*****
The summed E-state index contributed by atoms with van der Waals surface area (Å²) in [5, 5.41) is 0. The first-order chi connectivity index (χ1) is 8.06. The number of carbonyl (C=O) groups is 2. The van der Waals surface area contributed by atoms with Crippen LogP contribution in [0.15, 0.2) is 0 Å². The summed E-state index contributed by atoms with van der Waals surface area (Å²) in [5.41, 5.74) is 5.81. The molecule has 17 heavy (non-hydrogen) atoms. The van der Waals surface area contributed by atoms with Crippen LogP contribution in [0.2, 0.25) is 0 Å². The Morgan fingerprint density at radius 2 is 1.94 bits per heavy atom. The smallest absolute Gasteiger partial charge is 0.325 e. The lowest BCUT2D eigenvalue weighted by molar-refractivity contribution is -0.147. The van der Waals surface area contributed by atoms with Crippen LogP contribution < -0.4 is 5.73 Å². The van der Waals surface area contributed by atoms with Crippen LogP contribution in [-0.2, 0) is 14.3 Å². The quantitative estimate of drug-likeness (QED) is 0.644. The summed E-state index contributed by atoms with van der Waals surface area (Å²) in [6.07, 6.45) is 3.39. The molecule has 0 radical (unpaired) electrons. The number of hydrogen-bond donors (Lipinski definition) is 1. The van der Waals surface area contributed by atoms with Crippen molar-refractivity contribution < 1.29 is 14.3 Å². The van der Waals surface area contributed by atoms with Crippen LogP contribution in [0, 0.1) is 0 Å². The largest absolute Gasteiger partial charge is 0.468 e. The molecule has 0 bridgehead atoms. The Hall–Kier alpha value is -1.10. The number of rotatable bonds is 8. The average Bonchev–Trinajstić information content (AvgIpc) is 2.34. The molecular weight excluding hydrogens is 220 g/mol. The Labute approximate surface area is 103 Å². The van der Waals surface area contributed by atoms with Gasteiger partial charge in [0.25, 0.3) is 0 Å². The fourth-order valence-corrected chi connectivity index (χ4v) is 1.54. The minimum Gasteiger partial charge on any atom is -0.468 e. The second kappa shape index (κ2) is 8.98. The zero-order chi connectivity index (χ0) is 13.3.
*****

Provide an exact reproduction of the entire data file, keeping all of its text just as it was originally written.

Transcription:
The summed E-state index contributed by atoms with van der Waals surface area (Å²) in [5, 5.41) is 0. The first-order chi connectivity index (χ1) is 8.06. The number of carbonyl (C=O) groups is 2. The van der Waals surface area contributed by atoms with Crippen LogP contribution in [0.15, 0.2) is 0 Å². The summed E-state index contributed by atoms with van der Waals surface area (Å²) in [5.41, 5.74) is 5.81. The molecule has 17 heavy (non-hydrogen) atoms. The van der Waals surface area contributed by atoms with Crippen LogP contribution in [0.2, 0.25) is 0 Å². The Morgan fingerprint density at radius 2 is 1.94 bits per heavy atom. The smallest absolute Gasteiger partial charge is 0.325 e. The lowest BCUT2D eigenvalue weighted by molar-refractivity contribution is -0.147. The van der Waals surface area contributed by atoms with Crippen LogP contribution < -0.4 is 5.73 Å². The van der Waals surface area contributed by atoms with Crippen LogP contribution in [-0.2, 0) is 14.3 Å². The quantitative estimate of drug-likeness (QED) is 0.644. The summed E-state index contributed by atoms with van der Waals surface area (Å²) in [6.07, 6.45) is 3.39. The molecule has 0 radical (unpaired) electrons. The number of hydrogen-bond donors (Lipinski definition) is 1. The van der Waals surface area contributed by atoms with Crippen molar-refractivity contribution < 1.29 is 14.3 Å². The van der Waals surface area contributed by atoms with Crippen LogP contribution in [0, 0.1) is 0 Å². The largest absolute Gasteiger partial charge is 0.468 e. The molecule has 0 bridgehead atoms. The Hall–Kier alpha value is -1.10. The number of rotatable bonds is 8. The average Bonchev–Trinajstić information content (AvgIpc) is 2.34. The molecular weight excluding hydrogens is 220 g/mol. The Labute approximate surface area is 103 Å². The van der Waals surface area contributed by atoms with Gasteiger partial charge in [0.25, 0.3) is 0 Å². The fourth-order valence-corrected chi connectivity index (χ4v) is 1.54. The minimum Gasteiger partial charge on any atom is -0.468 e. The second kappa shape index (κ2) is 8.98. The zero-order chi connectivity index (χ0) is 13.3.